The use of cone-beam CT imaging, with its ability to provide undistorted 3D views of dentition, is particularly useful when dealing with bone-related pathologies. Experts from the Clinic for Maxillofacial Surgery, Faculty of Stomatology, University of Belgrade, Serbia, outline its utility in diagnosis, treatment planning and follow-up.
Standard panoramic radiography has diagnostic limitations in the anterior part of the lower jaw due to superimposition of the spine. Computed tomography (CT) is usually the method of choice for accurate diagnosis in such cases.
With regard to mandibular fractures, it has been stated that cone-beam CT (CBCT) is superior to standard and panoramic radiography in detection of condylar and coronoid fractures, and fractures of the anterior part of the mandible.
It was found that CBCT was useful to detect unfavourable sagittal split fractures of the mandible, which is necessary for accurate treatment planning and screw placement.
Although it is reasonable to assume that CBCT would perform similarly to multislice CT in the diagnosis of mandibular fractures, it is potentially more beneficial for the patient due to the lower radiation dose and cost in than is associated with CT.
A 65-year-old patient who suffered a serious trauma in a car accident showed up at the clinic with haematoma and swelling on the left cheek and neck with strongly expressed trismus. Intra-oral examination showed an open wound with blood clots on the floor of the mouth. Palpatory found severe pain; mandibular fragments were mobile with present crepitations.
The panoramic radiograph showed a fracture line on the left side of the anterior mandible and fragment displacement. After the initial panoramic radiograph, CBCT of the mandible was performed, and it was clear that mandibular fracture in this case was multifragmentary with great displacement of the bone fragments.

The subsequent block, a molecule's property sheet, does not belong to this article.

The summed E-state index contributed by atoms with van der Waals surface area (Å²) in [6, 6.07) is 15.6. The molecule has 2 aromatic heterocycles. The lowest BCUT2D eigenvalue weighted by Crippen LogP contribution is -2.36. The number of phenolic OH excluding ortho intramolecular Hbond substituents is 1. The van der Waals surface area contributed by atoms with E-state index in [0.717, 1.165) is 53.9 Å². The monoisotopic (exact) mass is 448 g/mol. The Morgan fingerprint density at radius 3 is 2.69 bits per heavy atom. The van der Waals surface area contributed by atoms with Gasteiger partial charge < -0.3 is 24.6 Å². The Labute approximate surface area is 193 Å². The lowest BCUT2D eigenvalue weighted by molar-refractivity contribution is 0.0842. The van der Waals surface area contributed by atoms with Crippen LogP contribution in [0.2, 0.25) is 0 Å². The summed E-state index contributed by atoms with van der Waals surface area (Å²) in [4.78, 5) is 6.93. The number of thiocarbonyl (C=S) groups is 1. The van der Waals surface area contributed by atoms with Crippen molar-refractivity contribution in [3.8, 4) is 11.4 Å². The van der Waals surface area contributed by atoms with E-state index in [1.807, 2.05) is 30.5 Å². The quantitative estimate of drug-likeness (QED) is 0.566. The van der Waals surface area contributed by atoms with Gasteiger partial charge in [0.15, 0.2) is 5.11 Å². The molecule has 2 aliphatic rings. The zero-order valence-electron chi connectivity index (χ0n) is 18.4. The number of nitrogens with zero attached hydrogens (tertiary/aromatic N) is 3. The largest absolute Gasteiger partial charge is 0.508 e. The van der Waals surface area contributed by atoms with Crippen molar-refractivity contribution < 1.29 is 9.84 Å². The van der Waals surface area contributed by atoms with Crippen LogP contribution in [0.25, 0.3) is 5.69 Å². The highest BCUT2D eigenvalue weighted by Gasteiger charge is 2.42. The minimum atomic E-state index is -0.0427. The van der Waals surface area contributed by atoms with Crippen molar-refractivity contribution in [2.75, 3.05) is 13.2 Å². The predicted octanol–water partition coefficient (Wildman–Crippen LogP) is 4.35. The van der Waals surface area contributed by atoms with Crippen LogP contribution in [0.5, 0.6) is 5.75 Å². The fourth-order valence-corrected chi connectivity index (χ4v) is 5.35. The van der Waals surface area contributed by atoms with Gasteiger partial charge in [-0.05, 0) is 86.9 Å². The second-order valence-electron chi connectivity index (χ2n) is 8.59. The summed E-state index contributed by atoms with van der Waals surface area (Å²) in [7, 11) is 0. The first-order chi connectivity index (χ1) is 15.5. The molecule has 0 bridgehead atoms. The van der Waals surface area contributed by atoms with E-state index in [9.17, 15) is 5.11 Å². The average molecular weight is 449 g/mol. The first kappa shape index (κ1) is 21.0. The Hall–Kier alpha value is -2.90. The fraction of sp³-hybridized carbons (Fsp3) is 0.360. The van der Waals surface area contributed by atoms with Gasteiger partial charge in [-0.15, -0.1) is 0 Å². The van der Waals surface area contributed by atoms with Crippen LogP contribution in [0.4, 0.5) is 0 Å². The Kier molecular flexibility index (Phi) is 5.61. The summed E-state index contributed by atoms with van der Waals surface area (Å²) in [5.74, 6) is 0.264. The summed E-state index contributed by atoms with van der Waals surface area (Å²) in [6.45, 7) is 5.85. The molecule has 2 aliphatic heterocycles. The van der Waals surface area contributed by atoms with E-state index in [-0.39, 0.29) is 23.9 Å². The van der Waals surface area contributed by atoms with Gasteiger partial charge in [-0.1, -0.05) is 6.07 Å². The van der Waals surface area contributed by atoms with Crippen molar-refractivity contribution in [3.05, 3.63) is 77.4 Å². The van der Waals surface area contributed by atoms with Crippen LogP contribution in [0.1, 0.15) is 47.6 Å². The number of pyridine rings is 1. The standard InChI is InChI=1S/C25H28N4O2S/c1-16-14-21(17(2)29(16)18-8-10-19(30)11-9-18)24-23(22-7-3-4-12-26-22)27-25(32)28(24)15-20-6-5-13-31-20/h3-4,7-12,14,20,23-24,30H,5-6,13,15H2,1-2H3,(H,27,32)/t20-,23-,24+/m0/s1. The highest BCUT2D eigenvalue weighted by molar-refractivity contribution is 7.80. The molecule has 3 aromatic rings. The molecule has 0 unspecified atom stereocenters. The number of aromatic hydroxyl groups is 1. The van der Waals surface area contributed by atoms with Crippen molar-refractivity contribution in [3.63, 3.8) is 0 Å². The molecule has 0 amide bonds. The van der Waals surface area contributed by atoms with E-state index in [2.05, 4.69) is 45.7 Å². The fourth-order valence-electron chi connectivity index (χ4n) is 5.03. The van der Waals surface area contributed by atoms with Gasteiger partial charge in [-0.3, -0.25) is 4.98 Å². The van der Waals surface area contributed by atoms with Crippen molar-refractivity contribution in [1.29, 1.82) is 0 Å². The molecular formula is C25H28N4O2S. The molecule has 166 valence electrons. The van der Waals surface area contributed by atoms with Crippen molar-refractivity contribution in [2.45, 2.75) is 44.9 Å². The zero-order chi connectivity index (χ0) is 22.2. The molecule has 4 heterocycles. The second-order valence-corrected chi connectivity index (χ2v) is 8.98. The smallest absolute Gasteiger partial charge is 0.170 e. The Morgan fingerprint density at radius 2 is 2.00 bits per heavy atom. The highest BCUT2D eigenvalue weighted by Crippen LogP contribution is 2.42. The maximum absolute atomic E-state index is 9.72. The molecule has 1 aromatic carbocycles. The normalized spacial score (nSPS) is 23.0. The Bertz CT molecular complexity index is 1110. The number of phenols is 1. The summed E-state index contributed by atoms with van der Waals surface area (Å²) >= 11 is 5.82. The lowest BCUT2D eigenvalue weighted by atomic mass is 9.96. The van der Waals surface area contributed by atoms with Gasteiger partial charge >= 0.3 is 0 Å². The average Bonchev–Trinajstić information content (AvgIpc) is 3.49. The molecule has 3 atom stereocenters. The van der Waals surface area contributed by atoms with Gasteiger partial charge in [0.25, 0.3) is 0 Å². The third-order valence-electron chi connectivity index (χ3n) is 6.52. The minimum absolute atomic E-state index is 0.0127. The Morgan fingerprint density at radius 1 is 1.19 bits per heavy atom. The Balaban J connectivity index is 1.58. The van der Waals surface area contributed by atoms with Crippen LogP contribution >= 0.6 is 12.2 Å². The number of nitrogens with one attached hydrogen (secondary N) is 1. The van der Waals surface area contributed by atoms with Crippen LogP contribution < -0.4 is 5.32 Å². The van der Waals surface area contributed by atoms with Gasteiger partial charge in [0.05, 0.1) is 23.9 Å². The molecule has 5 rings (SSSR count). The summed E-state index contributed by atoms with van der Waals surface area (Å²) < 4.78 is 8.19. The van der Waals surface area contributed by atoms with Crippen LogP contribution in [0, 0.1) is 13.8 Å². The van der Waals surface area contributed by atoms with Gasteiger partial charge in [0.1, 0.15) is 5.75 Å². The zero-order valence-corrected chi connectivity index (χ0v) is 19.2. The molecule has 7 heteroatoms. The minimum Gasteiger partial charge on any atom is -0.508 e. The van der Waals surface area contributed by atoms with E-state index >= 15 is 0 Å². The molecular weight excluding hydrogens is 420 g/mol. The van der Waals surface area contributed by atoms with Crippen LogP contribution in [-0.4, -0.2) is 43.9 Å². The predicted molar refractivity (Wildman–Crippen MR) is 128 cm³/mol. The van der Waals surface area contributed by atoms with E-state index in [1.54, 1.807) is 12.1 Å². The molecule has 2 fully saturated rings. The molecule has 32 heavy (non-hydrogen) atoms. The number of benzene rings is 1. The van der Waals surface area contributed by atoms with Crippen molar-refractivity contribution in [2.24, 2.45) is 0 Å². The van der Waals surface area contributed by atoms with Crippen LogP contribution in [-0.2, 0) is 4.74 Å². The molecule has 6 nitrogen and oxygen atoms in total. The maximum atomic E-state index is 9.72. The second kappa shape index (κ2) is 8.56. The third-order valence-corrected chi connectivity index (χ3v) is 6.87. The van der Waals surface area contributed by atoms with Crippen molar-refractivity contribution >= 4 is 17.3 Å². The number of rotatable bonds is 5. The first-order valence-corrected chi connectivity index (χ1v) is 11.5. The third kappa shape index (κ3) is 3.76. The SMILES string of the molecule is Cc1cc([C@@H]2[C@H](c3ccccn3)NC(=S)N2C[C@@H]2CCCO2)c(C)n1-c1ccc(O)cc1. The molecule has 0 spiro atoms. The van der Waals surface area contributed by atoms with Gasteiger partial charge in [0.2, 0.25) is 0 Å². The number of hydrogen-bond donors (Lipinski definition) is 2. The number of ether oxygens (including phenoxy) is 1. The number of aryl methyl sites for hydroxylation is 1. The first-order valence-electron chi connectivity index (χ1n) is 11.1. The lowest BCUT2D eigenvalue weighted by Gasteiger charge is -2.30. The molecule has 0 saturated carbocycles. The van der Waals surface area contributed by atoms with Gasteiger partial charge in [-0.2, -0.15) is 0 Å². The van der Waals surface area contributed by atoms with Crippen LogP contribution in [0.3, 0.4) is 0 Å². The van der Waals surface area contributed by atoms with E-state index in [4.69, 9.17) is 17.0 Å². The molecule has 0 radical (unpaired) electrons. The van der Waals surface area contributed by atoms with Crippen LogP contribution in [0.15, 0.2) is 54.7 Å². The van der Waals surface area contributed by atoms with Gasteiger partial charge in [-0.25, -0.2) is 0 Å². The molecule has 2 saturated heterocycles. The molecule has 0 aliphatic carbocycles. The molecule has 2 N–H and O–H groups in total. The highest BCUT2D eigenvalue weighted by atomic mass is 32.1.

The third, axial, dimension of CBCT revealed the longitudinal fracture line, which went through the mandibular body from lingual to buccal. Thanks to CBCT, it was possible to develop an adequate treatment plan - open reduction and internal fixation (ORIF) with two bicortical screws and one miniplate positioned in the correct manner.
Post-operative CBCT showed the mandibular fragments in anatomical position with osteosynthesis material placed. An additionally acquired CBCT showed that the lingual splaying was avoided, which could not be seen in the panoramic radiograph.
The diagnostic value of CBCT technology could help to identify additional features of mandibular fractures and could influence the modality of treatment, where conventional techniques (such as panoramic radiographs) could be associated with numerous limitations, such as superimposition, blurring and distortion of anatomical structures.
CBCT could be implemented as the post-operative, radiologic control approval in order to check the position of the bony fragments, the position of the osteosynthesis plates and their relationship to surrounding areas in three dimensions.
All the images for the diagnosis in the treatment planning and post-operative follow-up of the case described here were acquired by the SCANORA 3Dx system from SOREDEX.